This post is based on an email I wrote in response to an article that a friend shared with me about education:
One of the things the article discusses is performance-based compensation for teachers and how it seems to be gaining favor among experts, philanthropists (most notably the Bill and Melinda Gates Foundation), and the government. It certainly sounds good in principle, because
- it’s more fair to pay people who work more and/or harder
- bonuses might motivate people to do better e.g. by encouraging them to put more care and effort into their work.
Based on my own experience and what I’ve learned from Dan Ariely, I’m a bit skeptical on whether the concept can be made to work in practice.
We should definitely reward people who do better, but as Wall Street has demonstrated, bonuses can backfire dramatically. In his new book, The Upside of Irrationality, Dr. Ariely describes an experiment to see how large bonuses affect people’s performance. An interesting aspect in the design of the experiment was that they chose to do it in India. This allowed them to offer substantial bonuses without breaking their research budget. All the participants were given the same set of tasks, and were told they would be awarded a bonus for doing very well on a task. The participants were randomly put into one of three groups. One group was offered 1 days’ wages as bonus. Another was offered 2 weeks’ wages. The last (and luckiest) group was offered 5 months’ wages. The surprising result was that the last group performed the worst, while there wasn’t much difference between the first two.
One explanation for this counter-intuitive result is that the low-performing group was distracted by the large bonus that they stood to gain (or perhaps in their minds, lose), and their lack of concentration prevented them from doing as well as the others. Whatever the reason, it’s clear that large bonuses can be counter-productive.
One of the big risks of a bonus system is that you displace other motivations that people have for working. In Predictably Irrational, Dr. Ariely uses a (fictional) example to illustrate the principle of displacement. Imagine, you are visiting your in-laws for Thanksgiving. At the end of the magnificent dinner, you propose to pay your mother-in-law for the wonderful meal that she has lovingly prepared. This is not likely to go over well. The problem is that your mother-in-law is not interested in money (how irrational!). The bigger problem is your obliviousness to the social context of Thanksgiving dinner, and the internal motivations that drive the those interactions.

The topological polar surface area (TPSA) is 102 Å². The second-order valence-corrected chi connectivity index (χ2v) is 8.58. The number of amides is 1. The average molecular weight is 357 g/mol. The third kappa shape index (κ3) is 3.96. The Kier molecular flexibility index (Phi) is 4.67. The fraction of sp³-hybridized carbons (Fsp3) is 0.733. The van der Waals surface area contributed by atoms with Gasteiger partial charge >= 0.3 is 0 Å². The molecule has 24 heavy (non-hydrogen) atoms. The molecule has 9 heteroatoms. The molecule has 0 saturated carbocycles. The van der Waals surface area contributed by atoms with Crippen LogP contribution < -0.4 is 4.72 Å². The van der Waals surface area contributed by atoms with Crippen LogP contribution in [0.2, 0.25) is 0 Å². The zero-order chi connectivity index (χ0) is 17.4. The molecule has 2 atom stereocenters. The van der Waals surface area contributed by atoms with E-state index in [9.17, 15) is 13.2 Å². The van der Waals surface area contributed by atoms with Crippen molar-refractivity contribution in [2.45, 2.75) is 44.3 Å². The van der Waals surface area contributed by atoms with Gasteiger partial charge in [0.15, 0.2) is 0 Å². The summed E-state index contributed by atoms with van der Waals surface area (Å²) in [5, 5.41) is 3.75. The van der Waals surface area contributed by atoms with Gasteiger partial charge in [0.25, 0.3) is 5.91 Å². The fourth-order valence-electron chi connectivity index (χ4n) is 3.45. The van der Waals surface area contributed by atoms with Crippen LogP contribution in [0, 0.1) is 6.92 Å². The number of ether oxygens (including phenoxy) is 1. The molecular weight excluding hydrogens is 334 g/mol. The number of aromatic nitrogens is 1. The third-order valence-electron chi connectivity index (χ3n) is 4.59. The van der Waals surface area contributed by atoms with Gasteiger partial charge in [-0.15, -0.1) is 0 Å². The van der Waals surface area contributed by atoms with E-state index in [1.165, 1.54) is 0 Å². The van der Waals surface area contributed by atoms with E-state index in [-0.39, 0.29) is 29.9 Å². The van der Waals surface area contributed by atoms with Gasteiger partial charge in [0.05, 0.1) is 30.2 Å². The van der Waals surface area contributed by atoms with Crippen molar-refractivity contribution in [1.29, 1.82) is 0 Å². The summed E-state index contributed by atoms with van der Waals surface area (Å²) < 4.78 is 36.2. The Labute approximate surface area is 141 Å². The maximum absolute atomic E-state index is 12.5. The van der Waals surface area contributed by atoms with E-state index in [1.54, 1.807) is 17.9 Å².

To avoid this, rewards that are more relevant to teachers’ intrinsic motivations might be better at encouraging them to work harder + perform better. Another approach is to emphasize other types of rewards. For example, we could give “good” teacher more autonomy by imposing less bureaucracy on them.
The other part I find troubling is has to do with how we actually measure performance. This is certainly a case where the devil is in the details. I would agree with the average teacher who, as the article describes, is wary of how teacher performance is measured. It would be naive and unfair to look at the mean score that a teacher’s students receive on a standardized test. The reason for this has to do with the simple fact that every class is different. For example, one class may perform better than another simply because they started out better prepared, and the difference in test scores might not have anything to do with the quality and effort of the teachers. This is the sentiment that I’ve heard directly from teachers, and it makes alot of sense. As if it weren’t hard enough to compare classes within a school, the challenge of comparing them across schools is even greater.
In short, context is key to understanding teacher performance. In order for metrics to capture this, states could use a set of variables (such as family income level) to allow class averages to be compared with all else being equal. Not having taken any courses in statistics, I don’t claim to know how to construct such a metric, but I’m sure there are some good statisticians that have a clearer idea.
I’m not saying performance-based compensation can’t work, but we have to be mindful of a few things:
- We need to make sure the bonuses don’t become the reason that teachers come into work every day. Most teachers (especially good ones) aren’t motivated by money. Of course, this is not an excuse not to compensate them well. However, waving money in front of their faces could destroy what intrinsic motivation they have, leading to
- lower performance
- less job satisfaction, which could lead to more teacher turn-over
- We also don’t want bonuses to become a distraction.
- We have to get the performance metrics right.
It’s really hard to know when bonuses become “too large” and start to corrupt people’s motivation. Figuring out an appropriate amount requires great wisdom and social sensitivity. On the other hand, coming up with good metrics is probably just a matter of doing some good ol’ fashioned science. This is why I believe performance-based compensation can succeed, but without careful consideration, it can easily backfire.